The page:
Nuclear Official: ‘Everything Should be Transparent’

Publish date: October 24, 2005

Written by: Grigory Pasko

Translated by: Peter Morley

Grigory Pasko interviews Sergei Antipov, deputy head of Rosatom, Russia's federal nuclear-power agency, about the decommissioning of nuclear submarines and the role of civil society in the process.


At a recent international conference held in St. Petersburg entitled “Nuclear safety: the Economy of Safety and Working with Radiation Sources,” Rosatom Deputy Director Sergei Antipov said that his agency is gearing up to receive approximately 3.5 billion roubles ($116 million) from various international funding sources toward the decommissioning of nuclear submarines.

According to Antipov, the money will come from Germany, the U.K., Norway, Sweden, France, Canada, Japan, Australia, and the European Union. Talks are currently underway to involve South Korea in the programme.

Antipov also spoke about plans to allocate some 2 billion roubles from next year’s Russian budget for the decommissioning of nuclear subs. One hundred and ninety six nuclear submarines have been taken out of service with the Russian Navy since the 1980s, of which 115 have been decommissioned.

“The government has set a target of decommissioning all nuclear submarines by 2010. Eighteen nuclear subs will be decommissioned in 2005, and next year we plan to decommission a further 15 vessels,” Antipov said.

Antipov discussed problems involved in decommissioning nuclear submarines and dealing with radioactive waste, and about the role of civil society in this process with Bellona Web.

Grigory Pasko: Sergei Antipov, the Strategic Master Plan for decommissioning nuclear submarines and other nuclear-powered vessels in Northwest Russia was adopted in 2004. The SMP defined priority tasks formed a list of urgent measures, and the first concrete contracts have already been signed. What is the role of the first-phase works in the context of the overall programme? Has everything been done that was planned?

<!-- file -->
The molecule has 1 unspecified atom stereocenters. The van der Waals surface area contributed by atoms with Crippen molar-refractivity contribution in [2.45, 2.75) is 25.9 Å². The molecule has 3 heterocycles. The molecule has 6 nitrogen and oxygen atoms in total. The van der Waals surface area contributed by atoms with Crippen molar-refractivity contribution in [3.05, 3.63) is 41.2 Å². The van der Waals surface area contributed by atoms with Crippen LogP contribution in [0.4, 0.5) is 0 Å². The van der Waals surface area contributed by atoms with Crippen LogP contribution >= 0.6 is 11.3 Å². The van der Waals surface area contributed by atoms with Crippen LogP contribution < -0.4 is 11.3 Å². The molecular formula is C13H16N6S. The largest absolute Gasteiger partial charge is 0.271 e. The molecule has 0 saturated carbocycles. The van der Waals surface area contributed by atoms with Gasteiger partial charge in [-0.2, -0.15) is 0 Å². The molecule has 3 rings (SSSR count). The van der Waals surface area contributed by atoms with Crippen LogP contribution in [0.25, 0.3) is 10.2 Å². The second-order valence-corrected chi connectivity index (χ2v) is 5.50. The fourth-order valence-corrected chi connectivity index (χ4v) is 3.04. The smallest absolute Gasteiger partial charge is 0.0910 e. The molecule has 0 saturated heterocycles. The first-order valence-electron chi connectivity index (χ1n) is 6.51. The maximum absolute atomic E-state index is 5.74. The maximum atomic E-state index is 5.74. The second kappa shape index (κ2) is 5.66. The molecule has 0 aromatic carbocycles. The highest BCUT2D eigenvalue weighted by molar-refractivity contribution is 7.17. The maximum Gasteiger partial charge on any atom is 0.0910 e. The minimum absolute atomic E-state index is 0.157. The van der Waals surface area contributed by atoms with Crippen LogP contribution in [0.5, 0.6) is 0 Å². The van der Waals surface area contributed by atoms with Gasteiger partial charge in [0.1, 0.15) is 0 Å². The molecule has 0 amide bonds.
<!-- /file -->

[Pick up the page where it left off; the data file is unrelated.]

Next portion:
Sergei Antipov: Anyone who has been following events could point to a massive amount of information on this topic. The first stage, the first phase of implementing the Master Plan has been discussed on the Internet, at public hearings, and in reports of the European Bank for Reconstruction and Development (EBRD). Basically we can say that the first stage of the SMP was important because we achieved—and this is the main thing—an understanding with the whole community, including the international community, and all the bodies involved that such a Strategic Master Plan was necessary. No one had any objections to developing it. Transparency and clarity about the direction in which we should move are the most important items—we can’t go any further without them. We showed the problems that lie ahead of us. Solving these problems is the task of the second stage of the Strategic Master Plan.

There are concrete results as well. Now, we are at the end of negotiations with the EBRD on inking a contract to develop the second stage of the Master Plan. If during the first stage we defined the basic areas of focus, particular places and pressing projects, then in the second stage we will carry out more detailed developmental work on the problems, and flesh them out into concrete projects. It is possible that after this we will be left not with about 40 projects, as was the case during the first stage, but several hundred—we want to have a much more detailed picture and will try to define the links between them. We can say, conditionally, that we cannot take a reactor block and turn it into radioactive waste before we have a storage facility prepared for that waste. These links between projects are very important. Foreign donors need to see this in order precisely to define deadlines and the amount of financing needed to implement the project.

G.P.: Obviously, the Master Plan for the Northwest will not be the first and last plan of the overall process of decommissioning nuclear subs and radioactive waste across the country. Are other plans for the Far East also being developed?

S.A.: The existing Strategic Master Plan deals only with the Northwest—historically, the region has the most pressing problems. The Northern Fleet had much more technical equipment than does the Pacific Fleet. Secondly, we must take into account that donors and countries sponsoring this process have a definite interest in the Northwest. For them, this region is much more important.